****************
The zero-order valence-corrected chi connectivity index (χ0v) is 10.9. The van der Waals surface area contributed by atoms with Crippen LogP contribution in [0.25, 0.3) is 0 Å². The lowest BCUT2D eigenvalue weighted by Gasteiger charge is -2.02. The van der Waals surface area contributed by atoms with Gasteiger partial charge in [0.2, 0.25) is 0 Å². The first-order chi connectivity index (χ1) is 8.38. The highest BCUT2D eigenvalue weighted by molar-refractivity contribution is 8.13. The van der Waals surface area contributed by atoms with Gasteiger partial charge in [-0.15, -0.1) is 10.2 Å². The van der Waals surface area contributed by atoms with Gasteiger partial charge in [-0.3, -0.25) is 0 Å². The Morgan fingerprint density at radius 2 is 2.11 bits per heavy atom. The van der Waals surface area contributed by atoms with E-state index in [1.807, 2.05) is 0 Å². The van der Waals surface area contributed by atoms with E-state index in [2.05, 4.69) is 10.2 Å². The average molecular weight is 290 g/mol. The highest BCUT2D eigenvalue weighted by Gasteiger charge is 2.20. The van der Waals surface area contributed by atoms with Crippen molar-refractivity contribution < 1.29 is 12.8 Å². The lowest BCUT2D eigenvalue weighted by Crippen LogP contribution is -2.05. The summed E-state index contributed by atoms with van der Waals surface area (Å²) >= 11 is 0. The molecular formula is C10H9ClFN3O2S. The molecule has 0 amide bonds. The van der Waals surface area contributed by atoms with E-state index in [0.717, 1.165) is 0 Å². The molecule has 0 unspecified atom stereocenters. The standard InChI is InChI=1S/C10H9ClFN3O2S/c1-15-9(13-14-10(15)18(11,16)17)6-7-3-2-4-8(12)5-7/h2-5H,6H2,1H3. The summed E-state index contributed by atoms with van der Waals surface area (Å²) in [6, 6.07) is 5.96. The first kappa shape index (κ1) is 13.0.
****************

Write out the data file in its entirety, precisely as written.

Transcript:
The zero-order valence-corrected chi connectivity index (χ0v) is 10.9. The van der Waals surface area contributed by atoms with Crippen LogP contribution in [0.25, 0.3) is 0 Å². The lowest BCUT2D eigenvalue weighted by Gasteiger charge is -2.02. The van der Waals surface area contributed by atoms with Gasteiger partial charge in [0.2, 0.25) is 0 Å². The first-order chi connectivity index (χ1) is 8.38. The highest BCUT2D eigenvalue weighted by molar-refractivity contribution is 8.13. The van der Waals surface area contributed by atoms with Gasteiger partial charge in [-0.15, -0.1) is 10.2 Å². The van der Waals surface area contributed by atoms with Gasteiger partial charge in [-0.3, -0.25) is 0 Å². The Morgan fingerprint density at radius 2 is 2.11 bits per heavy atom. The van der Waals surface area contributed by atoms with E-state index in [1.807, 2.05) is 0 Å². The van der Waals surface area contributed by atoms with E-state index in [2.05, 4.69) is 10.2 Å². The average molecular weight is 290 g/mol. The highest BCUT2D eigenvalue weighted by Gasteiger charge is 2.20. The van der Waals surface area contributed by atoms with Crippen molar-refractivity contribution < 1.29 is 12.8 Å². The lowest BCUT2D eigenvalue weighted by Crippen LogP contribution is -2.05. The summed E-state index contributed by atoms with van der Waals surface area (Å²) >= 11 is 0. The molecular formula is C10H9ClFN3O2S. The molecule has 0 amide bonds. The van der Waals surface area contributed by atoms with E-state index in [0.717, 1.165) is 0 Å². The molecule has 0 unspecified atom stereocenters. The standard InChI is InChI=1S/C10H9ClFN3O2S/c1-15-9(13-14-10(15)18(11,16)17)6-7-3-2-4-8(12)5-7/h2-5H,6H2,1H3. The summed E-state index contributed by atoms with van der Waals surface area (Å²) in [6, 6.07) is 5.96. The first kappa shape index (κ1) is 13.0.